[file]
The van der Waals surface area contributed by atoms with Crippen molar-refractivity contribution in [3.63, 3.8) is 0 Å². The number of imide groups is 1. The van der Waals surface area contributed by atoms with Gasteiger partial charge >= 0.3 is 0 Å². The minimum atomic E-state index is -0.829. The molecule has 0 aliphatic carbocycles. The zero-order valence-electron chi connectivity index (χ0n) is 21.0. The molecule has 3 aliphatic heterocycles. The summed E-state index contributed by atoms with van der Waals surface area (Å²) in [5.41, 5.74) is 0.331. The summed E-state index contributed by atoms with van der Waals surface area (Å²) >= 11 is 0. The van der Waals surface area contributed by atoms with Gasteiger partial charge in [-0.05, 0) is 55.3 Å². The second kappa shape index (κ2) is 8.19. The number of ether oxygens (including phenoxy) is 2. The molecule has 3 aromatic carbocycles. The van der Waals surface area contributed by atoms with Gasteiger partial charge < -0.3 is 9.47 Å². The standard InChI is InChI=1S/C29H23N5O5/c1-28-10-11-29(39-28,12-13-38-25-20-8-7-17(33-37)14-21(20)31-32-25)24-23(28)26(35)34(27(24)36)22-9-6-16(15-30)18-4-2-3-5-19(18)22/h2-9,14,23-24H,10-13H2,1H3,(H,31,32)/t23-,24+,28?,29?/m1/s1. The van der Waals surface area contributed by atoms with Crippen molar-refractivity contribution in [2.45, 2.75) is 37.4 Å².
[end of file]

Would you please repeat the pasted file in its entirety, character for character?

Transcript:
The van der Waals surface area contributed by atoms with Crippen molar-refractivity contribution in [3.63, 3.8) is 0 Å². The number of imide groups is 1. The van der Waals surface area contributed by atoms with Gasteiger partial charge >= 0.3 is 0 Å². The minimum atomic E-state index is -0.829. The molecule has 0 aliphatic carbocycles. The zero-order valence-electron chi connectivity index (χ0n) is 21.0. The molecule has 3 aliphatic heterocycles. The summed E-state index contributed by atoms with van der Waals surface area (Å²) in [5.41, 5.74) is 0.331. The summed E-state index contributed by atoms with van der Waals surface area (Å²) >= 11 is 0. The van der Waals surface area contributed by atoms with Gasteiger partial charge in [-0.05, 0) is 55.3 Å². The second kappa shape index (κ2) is 8.19. The number of ether oxygens (including phenoxy) is 2. The molecule has 3 aromatic carbocycles. The van der Waals surface area contributed by atoms with Gasteiger partial charge < -0.3 is 9.47 Å². The standard InChI is InChI=1S/C29H23N5O5/c1-28-10-11-29(39-28,12-13-38-25-20-8-7-17(33-37)14-21(20)31-32-25)24-23(28)26(35)34(27(24)36)22-9-6-16(15-30)18-4-2-3-5-19(18)22/h2-9,14,23-24H,10-13H2,1H3,(H,31,32)/t23-,24+,28?,29?/m1/s1. The van der Waals surface area contributed by atoms with Crippen molar-refractivity contribution in [2.45, 2.75) is 37.4 Å².